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PSYB64H3 (201)
Chapter 15

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Janelle Leboutillier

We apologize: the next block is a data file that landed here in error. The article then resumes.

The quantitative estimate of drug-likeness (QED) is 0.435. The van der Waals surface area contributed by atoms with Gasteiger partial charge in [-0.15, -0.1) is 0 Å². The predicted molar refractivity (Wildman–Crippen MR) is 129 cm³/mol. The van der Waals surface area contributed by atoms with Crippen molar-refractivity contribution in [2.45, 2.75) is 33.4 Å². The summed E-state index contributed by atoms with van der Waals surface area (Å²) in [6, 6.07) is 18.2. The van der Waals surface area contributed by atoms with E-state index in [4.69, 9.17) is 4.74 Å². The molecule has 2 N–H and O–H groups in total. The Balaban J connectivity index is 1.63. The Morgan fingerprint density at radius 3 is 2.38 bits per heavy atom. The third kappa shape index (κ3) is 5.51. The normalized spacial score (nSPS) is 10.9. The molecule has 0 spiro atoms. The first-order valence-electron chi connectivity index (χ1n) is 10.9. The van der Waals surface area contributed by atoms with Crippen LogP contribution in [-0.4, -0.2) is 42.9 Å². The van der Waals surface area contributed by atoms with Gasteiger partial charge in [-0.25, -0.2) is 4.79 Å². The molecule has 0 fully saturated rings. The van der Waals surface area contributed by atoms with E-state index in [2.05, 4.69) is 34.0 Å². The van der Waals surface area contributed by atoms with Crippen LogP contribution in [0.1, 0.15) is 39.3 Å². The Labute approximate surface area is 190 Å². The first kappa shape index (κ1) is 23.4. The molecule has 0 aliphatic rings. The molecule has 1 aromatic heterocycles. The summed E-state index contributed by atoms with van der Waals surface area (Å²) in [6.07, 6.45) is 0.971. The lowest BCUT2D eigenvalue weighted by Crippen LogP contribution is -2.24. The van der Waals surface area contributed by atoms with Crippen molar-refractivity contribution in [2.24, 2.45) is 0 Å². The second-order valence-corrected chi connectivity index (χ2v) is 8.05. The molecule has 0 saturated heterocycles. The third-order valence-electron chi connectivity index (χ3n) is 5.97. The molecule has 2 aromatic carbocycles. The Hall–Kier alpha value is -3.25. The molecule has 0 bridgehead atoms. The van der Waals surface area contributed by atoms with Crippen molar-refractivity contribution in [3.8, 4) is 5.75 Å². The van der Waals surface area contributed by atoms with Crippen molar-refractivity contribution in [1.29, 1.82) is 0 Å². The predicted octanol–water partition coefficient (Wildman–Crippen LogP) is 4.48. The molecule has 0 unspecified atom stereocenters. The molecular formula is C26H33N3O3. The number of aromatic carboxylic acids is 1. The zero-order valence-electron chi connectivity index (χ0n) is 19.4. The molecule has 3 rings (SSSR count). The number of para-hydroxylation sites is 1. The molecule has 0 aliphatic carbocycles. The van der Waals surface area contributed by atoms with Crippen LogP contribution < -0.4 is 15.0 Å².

15 | NEUROLOGICAL DISORDERS Brain Damage Stroke - figure 15.2, p.432 – nervous system unable to rely on stored supplies of oxygen because can be interrupted by ruptures and blockages of blood vessels serving brain - stroke: type of brain damage caused by interruption of blood supply to brain  risk factors: age, hypertension, smoking, diabetes, high cholesterol, obesity and use of alcohol, cocaine, amphetamines heroin, and other drugs  increased risk: arteries are narrowed gradually - cerebral hemorrhage: condition caused by bleeding in the brain  gradually results from hypertension or structural defects in arteries serving brain  some occur due to rupture of aneurysms: balloon like bulge in wall of an artery  interferes w/ blood supply to neurons and flooding areas of brain w/ salty blood that dehydrates and kills nearby neurons - blockages of blood vessels result in ischemia: condition in which inadequate blood flow results in insufficient quantities of oxygen being delivered to tissue  account for 80% of all strokes  often results in death of neural tissue –figure 15.3, p.433: infarct: area of dead neural tissue  Transient ischemic attacks (TIAs): brief (42hr or less) episode of stroke symptoms that does not cause permanent damage - thrombosis: blockage that doesn’t move from its point of origin in a blood vessel - embolism: blood vessel blockage that originated elsewhere and traveled to its current location - damage related to ischemia not widespread, affected cells in middle layers of cortex and hippocampus=most vulnerable - excitotoxicity  high concentrations of magnesium prevented cell death cultures of rat hippocampal cells  magnesium blocks NMDA glutamate receptor  now believed cell death following strokes largely caused by excess glutamate triggered by disruptions in delivery of oxygen - in response to excess glutamate=abnormal calcium activity stimulates four “executioner” enzymes that damage cell’s energy stores, membranes, cytostructure, and DNA - some cells die immediately following stroke, can save many in ischemic penumbra: area of tissue surrounding infarct Head Injuries - traumatic brain injuries (TBI): physical damage to the brain –divided into two categories: 1) open head injuries: head injury where brain is penetrated, as in a gunshot wound 2) concussions: head injury that results from blow to the head w/out penetration of brain or blow to another part of body that results in force transmitted to the brain - concussions produce damage in several ways –figure 15.4, p.433  coup: area of brain damage at site of blow to the head (might be damaged by compression of skulls against neural tissue)  countercoup: area of brain damage that occurs on opposite side of head from original site of blow, or coup  subdural hematoma: mass of clotted blood (like a bruise) that forms between dura mater and arachnoid following head injury  white matter damage=twisting of brain w/in skull - postconcussion syndrome (PCS): set of symptoms that follow concussion for a period of days to years, including headache, cognitive deficits, and emotional changes  correlate dw/ damage in # of brain damagesincluding white and gray matter - chronic traumatic brain injury (CTBI): type of brain damage caused by repeated concussions  dementia pugilistica: severe form of CTBI often experienced by boxers - having E variant of APOE gene seemed more vulnerable Brain Tumors - tumor: independent growth of tissue that lacks purpose - usually don’t arise form mature neurons (don’t replicate); mostly come from glial cells and from cells of meninges; small originate in cells lining ventricles - malignant tumor: type of abnormal cell growth that, lacking boundaries, invades surrounding tissue and very likely to recur following surgical removal - metastasis: migration of cancerous cells from one part of the body to another - benign tumor: abnormal cell growth that develops w/in its own membrane and unlikely to recur following surgery and don’t metastasize Symptoms of Tumors - all produce general symptoms due to pressure w/in skull –including: headache, vomiting, double vision, reduced heart rate, reduced alertness, and seizures - specific symptoms due to location of tumor occurs Types of Tumors - identified according to tissue from which they arise - gliomas: tumor that develops from glial cells –account for approx. 45% of brain tumors, often arise in astrocytes, oligodendrocytes, or mixtures of two - figure 15.6, p.436 meningioma: tumor arising from tissue of meninges - WHO issued classification system for central nervous system tumors: Grade I-IV Treatment for Tumors - most common is surgical removal - if surgery risky or impossible=radiation, chemotherapy through blood stream (hard for brain tumors since some can’t cross blood brain barri
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